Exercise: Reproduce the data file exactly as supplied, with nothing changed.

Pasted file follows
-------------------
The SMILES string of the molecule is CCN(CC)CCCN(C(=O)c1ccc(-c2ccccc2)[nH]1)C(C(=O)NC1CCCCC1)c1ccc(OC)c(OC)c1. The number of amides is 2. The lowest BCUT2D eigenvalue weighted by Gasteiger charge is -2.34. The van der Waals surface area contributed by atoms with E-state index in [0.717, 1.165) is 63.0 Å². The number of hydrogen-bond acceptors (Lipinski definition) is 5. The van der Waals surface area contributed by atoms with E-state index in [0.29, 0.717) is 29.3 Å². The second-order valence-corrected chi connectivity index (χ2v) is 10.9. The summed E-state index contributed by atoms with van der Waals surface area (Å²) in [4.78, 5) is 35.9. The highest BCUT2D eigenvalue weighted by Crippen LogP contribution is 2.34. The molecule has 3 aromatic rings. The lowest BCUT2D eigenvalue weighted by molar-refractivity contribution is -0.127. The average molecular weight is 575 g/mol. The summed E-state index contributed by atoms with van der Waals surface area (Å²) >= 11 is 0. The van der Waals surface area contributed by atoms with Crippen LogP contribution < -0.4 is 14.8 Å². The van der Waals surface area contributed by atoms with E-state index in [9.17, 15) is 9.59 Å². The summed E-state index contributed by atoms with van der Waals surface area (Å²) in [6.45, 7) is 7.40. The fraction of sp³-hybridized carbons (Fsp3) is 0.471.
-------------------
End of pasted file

The SMILES string of the molecule is CCN(CC)CCCN(C(=O)c1ccc(-c2ccccc2)[nH]1)C(C(=O)NC1CCCCC1)c1ccc(OC)c(OC)c1. The number of amides is 2. The lowest BCUT2D eigenvalue weighted by Gasteiger charge is -2.34. The van der Waals surface area contributed by atoms with E-state index in [0.717, 1.165) is 63.0 Å². The number of hydrogen-bond acceptors (Lipinski definition) is 5. The van der Waals surface area contributed by atoms with E-state index in [0.29, 0.717) is 29.3 Å². The second-order valence-corrected chi connectivity index (χ2v) is 10.9. The summed E-state index contributed by atoms with van der Waals surface area (Å²) in [4.78, 5) is 35.9. The highest BCUT2D eigenvalue weighted by Crippen LogP contribution is 2.34. The molecule has 3 aromatic rings. The lowest BCUT2D eigenvalue weighted by molar-refractivity contribution is -0.127. The average molecular weight is 575 g/mol. The summed E-state index contributed by atoms with van der Waals surface area (Å²) >= 11 is 0. The van der Waals surface area contributed by atoms with Crippen LogP contribution < -0.4 is 14.8 Å². The van der Waals surface area contributed by atoms with E-state index in [9.17, 15) is 9.59 Å². The summed E-state index contributed by atoms with van der Waals surface area (Å²) in [6.45, 7) is 7.40. The fraction of sp³-hybridized carbons (Fsp3) is 0.471.